Millions of Iranians flocked to polling stations on Friday to vote in a presidential election that pits incumbent Hassan Rouhani against a strong conservative opposition.
Rouhani's main challenger is Ebrahim Raisi, a hardline cleric and former prosecutor who is close to Supreme Leader Ayatollah Ali Khamenei.
Rouhani seeks to normalise ties with the West, against Raisi who said that the President "sold out the values of Iran's Islamic revolution to its enemies".
Some 63,500 polling stations opened at 8 a.m. on Friday in the country where more than 56 million were eligible to vote. Early election results are expected on Saturday, Press TV reported.
Khamenei was among the first to cast his ballot and urged people to vote. "I believe that the presidential election is very important. The fate of the country is in the hands of people," he said.
Rouhani, who struck a deal with world powers two years ago to curb Iran's nuclear programme in return for the lifting of economic sanctions, said the election was important "for Iran's future role in the region and the world".
"Whoever wins the election, we should help him to fulfill this important and serious duty," state news agency IRNA quoted him as saying after voting.
Raisi asked voters at the polls on Friday to accept the result as legal. He said that if the outcome of the elections does not match the candidate's wishes, "this should not disrupt the electoral process".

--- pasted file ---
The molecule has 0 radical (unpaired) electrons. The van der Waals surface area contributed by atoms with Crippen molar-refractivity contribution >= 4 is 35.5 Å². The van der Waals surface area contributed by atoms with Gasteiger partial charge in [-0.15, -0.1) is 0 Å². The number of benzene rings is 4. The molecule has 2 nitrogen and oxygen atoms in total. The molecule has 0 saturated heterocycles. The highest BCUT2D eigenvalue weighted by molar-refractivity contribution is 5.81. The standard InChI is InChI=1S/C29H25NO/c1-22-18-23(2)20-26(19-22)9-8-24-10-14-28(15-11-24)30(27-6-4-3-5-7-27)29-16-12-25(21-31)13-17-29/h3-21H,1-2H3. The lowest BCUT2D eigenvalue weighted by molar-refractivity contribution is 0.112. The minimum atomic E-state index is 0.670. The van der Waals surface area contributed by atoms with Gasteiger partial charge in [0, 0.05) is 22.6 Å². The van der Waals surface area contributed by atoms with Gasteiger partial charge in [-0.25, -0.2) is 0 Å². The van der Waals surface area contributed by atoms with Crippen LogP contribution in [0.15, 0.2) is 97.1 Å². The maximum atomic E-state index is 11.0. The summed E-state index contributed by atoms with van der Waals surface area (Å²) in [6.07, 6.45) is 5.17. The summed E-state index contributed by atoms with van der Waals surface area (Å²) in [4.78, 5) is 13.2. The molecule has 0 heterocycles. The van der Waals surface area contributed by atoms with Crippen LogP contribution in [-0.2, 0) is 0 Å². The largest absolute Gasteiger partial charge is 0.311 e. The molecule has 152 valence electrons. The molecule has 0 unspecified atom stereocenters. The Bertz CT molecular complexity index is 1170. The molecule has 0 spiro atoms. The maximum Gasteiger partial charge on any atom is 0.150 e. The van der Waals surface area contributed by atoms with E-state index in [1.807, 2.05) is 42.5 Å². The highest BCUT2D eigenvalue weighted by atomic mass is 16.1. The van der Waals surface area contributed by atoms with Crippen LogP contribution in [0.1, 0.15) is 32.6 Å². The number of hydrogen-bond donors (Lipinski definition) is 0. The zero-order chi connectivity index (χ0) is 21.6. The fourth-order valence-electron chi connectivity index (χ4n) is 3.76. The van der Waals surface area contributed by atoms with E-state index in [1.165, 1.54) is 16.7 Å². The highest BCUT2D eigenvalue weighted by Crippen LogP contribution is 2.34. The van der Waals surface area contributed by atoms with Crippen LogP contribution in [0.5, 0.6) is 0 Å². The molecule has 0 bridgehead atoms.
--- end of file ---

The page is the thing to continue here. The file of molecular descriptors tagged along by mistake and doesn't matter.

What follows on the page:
Rouhani campaigned on the platform of an active foreign policy meant to enhance international relations, while Raisi vowed a strong economic management towards the elimination of poverty and unemployment.
Six presidential candidates were approved by the Guardian Council, an influential clerical body controlled by conservatives, but two of them dropped out earlier this week.
The first to withdraw was Tehran's hardline Mayor Mohammed Baqer Qalibaf, who pledged his support for Raisi earlier this week.
He was followed by Vice-President Eshaq Jahangiri, a reformist, who pulled out to smooth the path for Rouhani.
Two other contenders in the race are: former Deputy Judiciary Chief and member of Iran's Expediency Council Mostafa Aqa-Mirsalim, and former Vice President Mostafa Hashemi-Taba.
If no candidate manages to secure over 50 per cent of the votes, a runoff will take place on May 26.
Besides picking a President, Iranians were also voting to choose members of the country's city and village councils.
Across Asia, Europe and the Americas, Iranian expatriates cast their ballots in various countries but Canada did not allow Iran to set up polling stations on its territory.
(This story has not been edited by Business Standard staff and is auto-generated from a syndicated feed.)